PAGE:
microcomputer labs in Weir Hall and the University Writing Center (located
in the basement of Bondurant Hall) allow first-come, first-serve access
to E-mail, the World Wide Web and other Internet activities as well as
word processing and other computer programs.
Students must first subscribe to SOPHLIT
to send and receive messages. All students should be subscribed to SOPHLIT
and submitting messages by the fourth class meeting (January 20). To
subscribe, send E-mail to email@example.com containing
the single-line message
If you have an E-mail
account on Sunset (sunset.backbone.olemiss.edu), you may telnet
to that site and use the E-mail program Pine to send your request.
After logging onto Sunset, type "pine" (without the quotation
marks) and press [ENTER] to start the program. Then you may press
"C" to compose an E-mail message. In the "To:" field, type firstname.lastname@example.org.
Use the [TAB] key to place your cursor in the Message Text area, then type
subscribe sophlit To send your mail, press ^X (the [Ctrl] key
and "X" simultaneously).
E-mail messages meant to be read by other SOPHLIT
members should be sent to
Other resources available to students on-line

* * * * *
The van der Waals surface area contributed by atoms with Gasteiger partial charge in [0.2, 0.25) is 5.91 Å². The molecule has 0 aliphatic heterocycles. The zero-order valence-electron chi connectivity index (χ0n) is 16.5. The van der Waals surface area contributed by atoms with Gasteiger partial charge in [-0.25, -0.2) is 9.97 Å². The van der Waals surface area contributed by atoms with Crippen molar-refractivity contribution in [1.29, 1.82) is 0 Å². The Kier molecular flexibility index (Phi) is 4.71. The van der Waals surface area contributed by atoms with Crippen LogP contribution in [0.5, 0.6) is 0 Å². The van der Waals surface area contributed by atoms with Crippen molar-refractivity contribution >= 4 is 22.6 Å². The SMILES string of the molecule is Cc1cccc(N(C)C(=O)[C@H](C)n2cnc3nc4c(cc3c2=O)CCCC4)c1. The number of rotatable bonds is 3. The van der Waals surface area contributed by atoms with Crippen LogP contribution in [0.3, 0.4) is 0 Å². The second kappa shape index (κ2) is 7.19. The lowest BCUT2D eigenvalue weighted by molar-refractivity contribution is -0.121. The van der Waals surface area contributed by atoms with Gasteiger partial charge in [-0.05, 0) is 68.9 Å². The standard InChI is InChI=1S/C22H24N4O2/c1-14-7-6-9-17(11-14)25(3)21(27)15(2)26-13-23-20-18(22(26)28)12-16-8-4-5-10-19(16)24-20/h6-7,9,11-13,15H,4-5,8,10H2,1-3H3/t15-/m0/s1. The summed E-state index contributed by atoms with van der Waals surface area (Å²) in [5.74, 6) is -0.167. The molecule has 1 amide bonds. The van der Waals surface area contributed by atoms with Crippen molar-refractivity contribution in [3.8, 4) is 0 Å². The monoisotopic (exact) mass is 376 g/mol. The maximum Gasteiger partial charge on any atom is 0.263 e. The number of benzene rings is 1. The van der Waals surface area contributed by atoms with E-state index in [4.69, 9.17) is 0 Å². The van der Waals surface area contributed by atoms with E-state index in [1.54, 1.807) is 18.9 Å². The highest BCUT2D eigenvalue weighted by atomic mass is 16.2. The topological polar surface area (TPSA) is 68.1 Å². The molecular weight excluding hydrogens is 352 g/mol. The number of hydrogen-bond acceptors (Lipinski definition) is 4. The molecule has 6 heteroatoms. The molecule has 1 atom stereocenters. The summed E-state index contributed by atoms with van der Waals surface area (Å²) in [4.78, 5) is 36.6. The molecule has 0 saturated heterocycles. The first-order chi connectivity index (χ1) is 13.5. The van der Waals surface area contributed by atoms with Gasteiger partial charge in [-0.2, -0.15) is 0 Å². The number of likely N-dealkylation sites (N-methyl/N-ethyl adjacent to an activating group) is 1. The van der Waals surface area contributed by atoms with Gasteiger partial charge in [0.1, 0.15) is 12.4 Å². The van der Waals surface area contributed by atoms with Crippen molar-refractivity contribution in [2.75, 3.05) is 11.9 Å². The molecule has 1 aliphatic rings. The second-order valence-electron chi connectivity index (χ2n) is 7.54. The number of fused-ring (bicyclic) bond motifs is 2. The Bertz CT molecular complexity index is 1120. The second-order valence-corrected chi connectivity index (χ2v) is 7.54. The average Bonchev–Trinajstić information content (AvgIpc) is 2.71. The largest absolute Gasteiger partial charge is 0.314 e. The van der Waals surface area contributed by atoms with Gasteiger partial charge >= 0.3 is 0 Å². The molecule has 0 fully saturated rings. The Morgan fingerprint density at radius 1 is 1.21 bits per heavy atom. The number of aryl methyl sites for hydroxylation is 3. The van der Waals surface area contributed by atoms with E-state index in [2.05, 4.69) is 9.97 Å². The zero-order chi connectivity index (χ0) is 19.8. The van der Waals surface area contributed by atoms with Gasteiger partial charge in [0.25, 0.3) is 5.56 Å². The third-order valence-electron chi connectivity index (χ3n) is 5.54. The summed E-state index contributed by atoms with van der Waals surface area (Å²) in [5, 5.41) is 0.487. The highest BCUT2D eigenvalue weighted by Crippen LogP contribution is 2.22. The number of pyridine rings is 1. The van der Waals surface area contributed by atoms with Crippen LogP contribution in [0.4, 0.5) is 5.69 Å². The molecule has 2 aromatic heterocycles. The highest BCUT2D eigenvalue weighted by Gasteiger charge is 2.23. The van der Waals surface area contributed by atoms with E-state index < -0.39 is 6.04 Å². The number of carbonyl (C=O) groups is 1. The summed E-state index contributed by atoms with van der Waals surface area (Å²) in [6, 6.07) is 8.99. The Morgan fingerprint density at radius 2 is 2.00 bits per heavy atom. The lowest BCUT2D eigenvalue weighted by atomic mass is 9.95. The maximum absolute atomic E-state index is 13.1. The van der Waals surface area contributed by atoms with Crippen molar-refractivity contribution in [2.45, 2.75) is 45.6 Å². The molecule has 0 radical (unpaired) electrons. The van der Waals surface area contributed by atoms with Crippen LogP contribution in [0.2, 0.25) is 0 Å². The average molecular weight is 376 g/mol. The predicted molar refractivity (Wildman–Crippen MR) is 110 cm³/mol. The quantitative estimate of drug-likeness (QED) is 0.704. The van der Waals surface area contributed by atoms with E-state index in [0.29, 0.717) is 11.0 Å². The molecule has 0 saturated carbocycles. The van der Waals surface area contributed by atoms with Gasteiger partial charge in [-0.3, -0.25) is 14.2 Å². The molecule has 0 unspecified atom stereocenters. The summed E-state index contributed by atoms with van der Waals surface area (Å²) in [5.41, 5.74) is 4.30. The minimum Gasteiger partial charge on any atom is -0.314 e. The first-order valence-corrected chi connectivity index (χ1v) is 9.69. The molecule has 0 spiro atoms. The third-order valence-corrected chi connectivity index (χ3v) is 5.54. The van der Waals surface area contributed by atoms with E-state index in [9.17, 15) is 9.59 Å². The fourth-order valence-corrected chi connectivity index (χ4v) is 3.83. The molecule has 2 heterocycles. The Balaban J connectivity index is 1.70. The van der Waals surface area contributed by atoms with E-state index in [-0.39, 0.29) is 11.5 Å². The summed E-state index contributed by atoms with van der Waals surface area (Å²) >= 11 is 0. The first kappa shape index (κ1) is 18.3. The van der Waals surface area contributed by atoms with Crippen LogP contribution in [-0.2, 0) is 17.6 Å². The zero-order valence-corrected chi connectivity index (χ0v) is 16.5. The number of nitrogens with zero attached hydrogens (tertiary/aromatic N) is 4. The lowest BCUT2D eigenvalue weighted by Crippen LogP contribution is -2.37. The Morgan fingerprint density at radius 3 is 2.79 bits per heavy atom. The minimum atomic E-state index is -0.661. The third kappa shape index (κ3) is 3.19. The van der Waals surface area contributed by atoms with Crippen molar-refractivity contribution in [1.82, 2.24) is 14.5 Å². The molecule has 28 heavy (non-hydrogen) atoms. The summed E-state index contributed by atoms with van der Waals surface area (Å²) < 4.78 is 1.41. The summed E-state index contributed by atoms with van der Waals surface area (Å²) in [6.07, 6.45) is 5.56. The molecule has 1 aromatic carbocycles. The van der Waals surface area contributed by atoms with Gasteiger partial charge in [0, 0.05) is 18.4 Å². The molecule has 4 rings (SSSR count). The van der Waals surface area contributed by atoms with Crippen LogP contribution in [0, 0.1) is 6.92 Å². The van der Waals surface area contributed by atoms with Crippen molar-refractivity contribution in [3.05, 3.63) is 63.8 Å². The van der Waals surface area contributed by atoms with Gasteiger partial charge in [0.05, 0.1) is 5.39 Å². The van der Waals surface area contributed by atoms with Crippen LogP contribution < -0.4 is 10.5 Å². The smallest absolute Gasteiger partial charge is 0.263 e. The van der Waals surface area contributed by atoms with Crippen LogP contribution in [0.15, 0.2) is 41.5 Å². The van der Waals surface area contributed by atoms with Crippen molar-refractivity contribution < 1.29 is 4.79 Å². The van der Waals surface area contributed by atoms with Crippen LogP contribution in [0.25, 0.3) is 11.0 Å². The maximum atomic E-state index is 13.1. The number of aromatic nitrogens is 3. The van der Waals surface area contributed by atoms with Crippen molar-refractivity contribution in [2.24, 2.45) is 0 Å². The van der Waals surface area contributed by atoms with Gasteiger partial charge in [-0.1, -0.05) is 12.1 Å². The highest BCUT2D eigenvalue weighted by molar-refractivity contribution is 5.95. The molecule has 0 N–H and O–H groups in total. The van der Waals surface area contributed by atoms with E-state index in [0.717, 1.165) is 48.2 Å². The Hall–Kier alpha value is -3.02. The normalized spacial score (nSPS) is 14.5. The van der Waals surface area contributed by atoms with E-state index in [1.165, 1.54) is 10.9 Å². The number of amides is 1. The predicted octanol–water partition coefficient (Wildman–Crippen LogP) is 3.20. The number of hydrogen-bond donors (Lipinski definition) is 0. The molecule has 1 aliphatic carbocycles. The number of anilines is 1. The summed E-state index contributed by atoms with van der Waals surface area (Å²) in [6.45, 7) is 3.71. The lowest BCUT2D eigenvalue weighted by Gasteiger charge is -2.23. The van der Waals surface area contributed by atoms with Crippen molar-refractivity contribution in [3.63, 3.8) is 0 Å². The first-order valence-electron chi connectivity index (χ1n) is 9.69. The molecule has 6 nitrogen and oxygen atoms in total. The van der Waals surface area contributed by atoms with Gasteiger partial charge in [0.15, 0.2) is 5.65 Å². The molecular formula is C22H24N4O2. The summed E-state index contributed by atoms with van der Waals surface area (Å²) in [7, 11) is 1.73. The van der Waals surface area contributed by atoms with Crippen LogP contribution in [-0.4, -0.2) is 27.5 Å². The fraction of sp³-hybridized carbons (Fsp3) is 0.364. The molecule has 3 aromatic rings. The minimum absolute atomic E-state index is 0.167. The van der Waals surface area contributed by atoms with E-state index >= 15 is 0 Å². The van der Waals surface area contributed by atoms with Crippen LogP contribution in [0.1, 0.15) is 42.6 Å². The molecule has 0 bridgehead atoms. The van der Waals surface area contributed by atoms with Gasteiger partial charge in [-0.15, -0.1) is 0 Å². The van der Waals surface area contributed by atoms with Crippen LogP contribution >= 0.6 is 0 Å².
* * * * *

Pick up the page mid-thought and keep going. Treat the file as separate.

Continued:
will include this policy statement and various other handouts and resources,
including your syllabus, at my home page on the World Wide Web. The URL
(Universal Resource Locator), or web address, used to access my home page
is listed in the information box on the first page.
Getting an E-mail account:
Students who do not yet have an E-mail account
may obtain one at the Help Desk in Powers Hall. Other locations may also
be set up on campus to accommodate students. You will need your student
ID card (a photocopy of it will be made), and you will need to read and
sign an appropriate use policy. If you need IBM or Macintosh software,
take a 3.5-inch floppy disk with you.
For additional guidance on how to use computers
and services on the campus network, call the Computer Help Desk at 232-5222.
I expect that all work submitted by students for fulfillment of the requirements
in this course, including E-mail and other on-line work, be performed by
the student. Forms of academic dishonesty include, but are not limited
to, cheating on exams and plagiarism.
Plagiarism is a serious form of cheating. To plagiarize is to claim
another's ideas or writing as one's own. In a sense, it is a form of stealing.
Plagiarism can take several forms. Students often associate the term
with writers who copy entire passages from a book, magazine, encyclopedia,